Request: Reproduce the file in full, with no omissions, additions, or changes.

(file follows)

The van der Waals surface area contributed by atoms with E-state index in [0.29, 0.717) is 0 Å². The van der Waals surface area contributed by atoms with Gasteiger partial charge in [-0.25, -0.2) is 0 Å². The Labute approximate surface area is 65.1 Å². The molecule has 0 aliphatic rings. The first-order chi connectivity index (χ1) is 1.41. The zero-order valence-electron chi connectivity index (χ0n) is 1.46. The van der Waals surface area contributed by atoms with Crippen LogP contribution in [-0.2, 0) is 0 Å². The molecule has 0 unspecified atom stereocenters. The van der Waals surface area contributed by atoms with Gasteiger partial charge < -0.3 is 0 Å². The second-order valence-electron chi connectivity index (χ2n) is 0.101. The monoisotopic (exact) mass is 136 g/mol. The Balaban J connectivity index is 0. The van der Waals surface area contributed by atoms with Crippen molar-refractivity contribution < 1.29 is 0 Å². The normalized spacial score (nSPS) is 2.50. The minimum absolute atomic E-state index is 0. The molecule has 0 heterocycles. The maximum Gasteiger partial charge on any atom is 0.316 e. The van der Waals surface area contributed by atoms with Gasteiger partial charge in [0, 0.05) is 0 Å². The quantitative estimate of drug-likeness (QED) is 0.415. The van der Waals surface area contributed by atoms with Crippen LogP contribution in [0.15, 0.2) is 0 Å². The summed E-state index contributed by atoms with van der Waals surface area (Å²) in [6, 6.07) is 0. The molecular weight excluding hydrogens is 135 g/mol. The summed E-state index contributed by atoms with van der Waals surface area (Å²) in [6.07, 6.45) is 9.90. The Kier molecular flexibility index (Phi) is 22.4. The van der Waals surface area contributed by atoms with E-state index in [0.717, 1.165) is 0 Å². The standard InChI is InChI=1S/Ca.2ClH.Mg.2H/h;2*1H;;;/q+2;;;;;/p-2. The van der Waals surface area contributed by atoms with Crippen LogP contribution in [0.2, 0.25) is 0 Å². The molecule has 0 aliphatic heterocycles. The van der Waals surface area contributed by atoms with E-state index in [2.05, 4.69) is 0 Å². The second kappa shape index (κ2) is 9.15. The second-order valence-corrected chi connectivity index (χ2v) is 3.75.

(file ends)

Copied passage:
The van der Waals surface area contributed by atoms with E-state index in [0.29, 0.717) is 0 Å². The van der Waals surface area contributed by atoms with Gasteiger partial charge in [-0.25, -0.2) is 0 Å². The Labute approximate surface area is 65.1 Å². The molecule has 0 aliphatic rings. The first-order chi connectivity index (χ1) is 1.41. The zero-order valence-electron chi connectivity index (χ0n) is 1.46. The van der Waals surface area contributed by atoms with Crippen LogP contribution in [-0.2, 0) is 0 Å². The molecule has 0 unspecified atom stereocenters. The van der Waals surface area contributed by atoms with Gasteiger partial charge < -0.3 is 0 Å². The second-order valence-electron chi connectivity index (χ2n) is 0.101. The monoisotopic (exact) mass is 136 g/mol. The Balaban J connectivity index is 0. The van der Waals surface area contributed by atoms with Crippen molar-refractivity contribution < 1.29 is 0 Å². The normalized spacial score (nSPS) is 2.50. The minimum absolute atomic E-state index is 0. The molecule has 0 heterocycles. The maximum Gasteiger partial charge on any atom is 0.316 e. The van der Waals surface area contributed by atoms with Gasteiger partial charge in [0, 0.05) is 0 Å². The quantitative estimate of drug-likeness (QED) is 0.415. The van der Waals surface area contributed by atoms with Crippen LogP contribution in [0.15, 0.2) is 0 Å². The summed E-state index contributed by atoms with van der Waals surface area (Å²) in [6, 6.07) is 0. The molecular weight excluding hydrogens is 135 g/mol. The summed E-state index contributed by atoms with van der Waals surface area (Å²) in [6.07, 6.45) is 9.90. The Kier molecular flexibility index (Phi) is 22.4. The van der Waals surface area contributed by atoms with E-state index in [0.717, 1.165) is 0 Å². The standard InChI is InChI=1S/Ca.2ClH.Mg.2H/h;2*1H;;;/q+2;;;;;/p-2. The van der Waals surface area contributed by atoms with Crippen LogP contribution in [0.2, 0.25) is 0 Å². The molecule has 0 aliphatic heterocycles. The van der Waals surface area contributed by atoms with E-state index in [2.05, 4.69) is 0 Å². The second kappa shape index (κ2) is 9.15. The second-order valence-corrected chi connectivity index (χ2v) is 3.75.